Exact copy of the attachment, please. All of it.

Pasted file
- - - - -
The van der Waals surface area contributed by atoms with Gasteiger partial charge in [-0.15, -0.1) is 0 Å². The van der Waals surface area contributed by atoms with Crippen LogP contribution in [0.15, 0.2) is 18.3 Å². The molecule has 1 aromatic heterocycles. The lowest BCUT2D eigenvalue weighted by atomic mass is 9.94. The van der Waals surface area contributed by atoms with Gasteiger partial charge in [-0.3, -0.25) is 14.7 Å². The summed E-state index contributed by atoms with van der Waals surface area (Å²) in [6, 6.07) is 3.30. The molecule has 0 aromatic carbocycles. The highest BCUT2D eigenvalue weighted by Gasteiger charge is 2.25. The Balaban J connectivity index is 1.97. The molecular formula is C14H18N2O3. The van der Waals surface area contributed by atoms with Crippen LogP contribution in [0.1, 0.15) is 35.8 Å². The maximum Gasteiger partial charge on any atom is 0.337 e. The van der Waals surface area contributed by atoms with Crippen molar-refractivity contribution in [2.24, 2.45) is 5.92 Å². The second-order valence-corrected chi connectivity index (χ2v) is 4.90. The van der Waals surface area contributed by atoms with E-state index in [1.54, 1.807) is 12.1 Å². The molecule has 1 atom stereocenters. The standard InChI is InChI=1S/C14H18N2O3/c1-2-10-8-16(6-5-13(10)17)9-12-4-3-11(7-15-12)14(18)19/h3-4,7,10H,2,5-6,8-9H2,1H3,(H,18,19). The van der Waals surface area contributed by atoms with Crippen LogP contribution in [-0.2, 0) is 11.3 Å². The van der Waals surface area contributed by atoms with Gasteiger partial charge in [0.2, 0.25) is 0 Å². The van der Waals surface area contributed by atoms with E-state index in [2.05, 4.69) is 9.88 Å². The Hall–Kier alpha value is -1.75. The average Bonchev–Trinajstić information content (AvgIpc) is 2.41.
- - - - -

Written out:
The van der Waals surface area contributed by atoms with Gasteiger partial charge in [-0.15, -0.1) is 0 Å². The van der Waals surface area contributed by atoms with Crippen LogP contribution in [0.15, 0.2) is 18.3 Å². The molecule has 1 aromatic heterocycles. The lowest BCUT2D eigenvalue weighted by atomic mass is 9.94. The van der Waals surface area contributed by atoms with Gasteiger partial charge in [-0.3, -0.25) is 14.7 Å². The summed E-state index contributed by atoms with van der Waals surface area (Å²) in [6, 6.07) is 3.30. The molecule has 0 aromatic carbocycles. The highest BCUT2D eigenvalue weighted by Gasteiger charge is 2.25. The Balaban J connectivity index is 1.97. The molecular formula is C14H18N2O3. The van der Waals surface area contributed by atoms with Crippen LogP contribution in [0.1, 0.15) is 35.8 Å². The maximum Gasteiger partial charge on any atom is 0.337 e. The van der Waals surface area contributed by atoms with Crippen molar-refractivity contribution in [2.24, 2.45) is 5.92 Å². The second-order valence-corrected chi connectivity index (χ2v) is 4.90. The van der Waals surface area contributed by atoms with E-state index in [1.54, 1.807) is 12.1 Å². The molecule has 1 atom stereocenters. The standard InChI is InChI=1S/C14H18N2O3/c1-2-10-8-16(6-5-13(10)17)9-12-4-3-11(7-15-12)14(18)19/h3-4,7,10H,2,5-6,8-9H2,1H3,(H,18,19). The van der Waals surface area contributed by atoms with Crippen LogP contribution in [-0.2, 0) is 11.3 Å². The van der Waals surface area contributed by atoms with Gasteiger partial charge in [0.2, 0.25) is 0 Å². The van der Waals surface area contributed by atoms with E-state index in [2.05, 4.69) is 9.88 Å². The Hall–Kier alpha value is -1.75. The average Bonchev–Trinajstić information content (AvgIpc) is 2.41.